On Oct. 4, the new chairman of the Federal Trade Commission announced that he would not support new privacy legislation, but rather would intensify the FTC’s enforcement of existing laws. In making this statement, chairman Timothy J. Muris reversed the FTC’s 2000 recommendation to Congress that it enact a general privacy law.
While this policy change at first blush may appear favorable to industry, a close look at Muris’ reasons underlying his position, and the implications of having no legislation at all, reveals otherwise.
Muris said he did not favor new privacy legislation for several reasons. First, he commented, “It is too soon to conclude that we can fashion workable legislation” to address consumer concerns about the collection and use of personal information. Second, he contended that the financial industry’s compliance with the Gramm-Leach-Bliley Act resulted in “a blizzard of barely comprehensible privacy notices” that have been characterized as “creating a ‘digital mattress tag.’ ” Third, he expressed hesitation at enacting privacy legislation that would apply only in the online context. Last, he noted the slowing of the growth of the Internet and expressed the need for a more detailed cost/benefit analysis of new privacy legislation in the online context.
“Virginia, there is no privacy law.” In the absence of a general privacy law to guide marketers in their data collection and use practices, industry will continue to feel its way in the dark, risking liability at each wrong turn. Many of the privacy-related regulatory enforcement actions and private lawsuits to date have resulted from online marketers engaging in activities that until recently have been considered “business as usual,” and in some cases, pursuant to legal mandate.
And what about the online/offline privacy debate? Will Muris’ position on no new legislation today result in a law tomorrow that covers all data, online and offline? The list industry is well advised to make sure that this never comes to fruition.
These competing interests have placed online marketers in a schizophrenic state, resulting in privacy policies that are written by lawyers for lawyers. In the end, what was intended to help consumers understand a marketer’s data collection and use policies has resulted in barely understandable notices that no one reads anyway.
The chairman’s revised FTC agenda also includes the scrutiny of products touting privacy or security features, to ensure that sellers that offer such features deliver on their promises of increased privacy or security.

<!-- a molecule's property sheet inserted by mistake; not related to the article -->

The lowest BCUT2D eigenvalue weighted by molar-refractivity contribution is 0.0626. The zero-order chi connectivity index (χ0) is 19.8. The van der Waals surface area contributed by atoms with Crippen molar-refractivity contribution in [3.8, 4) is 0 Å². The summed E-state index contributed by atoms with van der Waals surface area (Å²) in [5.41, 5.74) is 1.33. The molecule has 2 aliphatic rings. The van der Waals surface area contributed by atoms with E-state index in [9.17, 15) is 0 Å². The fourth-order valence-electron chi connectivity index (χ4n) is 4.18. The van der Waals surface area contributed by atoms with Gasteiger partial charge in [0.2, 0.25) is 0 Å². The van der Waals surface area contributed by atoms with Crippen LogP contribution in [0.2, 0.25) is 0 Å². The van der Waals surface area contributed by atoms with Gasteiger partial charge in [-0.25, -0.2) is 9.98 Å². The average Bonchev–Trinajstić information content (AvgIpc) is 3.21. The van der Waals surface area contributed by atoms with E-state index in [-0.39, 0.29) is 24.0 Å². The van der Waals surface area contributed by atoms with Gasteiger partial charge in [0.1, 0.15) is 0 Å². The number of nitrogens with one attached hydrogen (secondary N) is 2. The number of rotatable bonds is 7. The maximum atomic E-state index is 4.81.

Enforcement of existing sectoral laws. Muris gives a mixed message on the enforcement of existing sectoral privacy statutes. He indicated that efforts to enforce the Children’s Online Privacy Protection Act would continue, though he was highly critical of the Gramm-Leach-Bliley Act. He said that the privacy notices issued under the GLB Act “should give everyone pause about whether we know enough to implement effectively broad-based legislation based on notices.” The chairman’s GLB agenda entails the scheduling of an information workshop; no mention of enforcement of this privacy statute was made other than in the context of combating “pretexting” (obtaining personal financial information about a customer by posing as the customer).
Telemarketing. Muris indicated that the FTC’s current focus on telemarketing as a fraud issue would be expanded to include consumer privacy as well. He recommended an amendment to the Telemarketing Rule that would establish a federal “one-stop do-not-call” list. While current federal law requires telemarketing firms to create and maintain their own internal do-not-call lists and some states require firms to subscribe to state-run lists, Muris’ proposal would create a single national registry.
This proposal, while well-intentioned, has been considered and defeated in past governmental rule makings. As many professionals in the telemarketing industry know, the Federal Communications Commission considered and rejected a national DNC list when it promulgated rules pursuant to the telephone Consumer Protection Act of 1991. A national DNC list is problematic for other reasons, such as companies sending en masse the names of their customers to a national DNC center so that their competitors are unable to contact them.
Industry-driven initiatives. The chairman’s presentation included statements supportive of industry efforts on privacy issues, including the U.S.-European Union “safe harbor” program and efforts to encourage Internet sites to post privacy policies.
While Muris’ position on general privacy legislation may come as a relief to many in the marketing industry, companies are well advised to not just sit back and breath a sigh of relief. Instead, the challenges become greater than they were before. In addition to the privacy quagmire remaining murky, the FTC will no doubt increase its enforcement initiatives to cover not just online data collection and use practices, but also telemarketing and other marketing channels.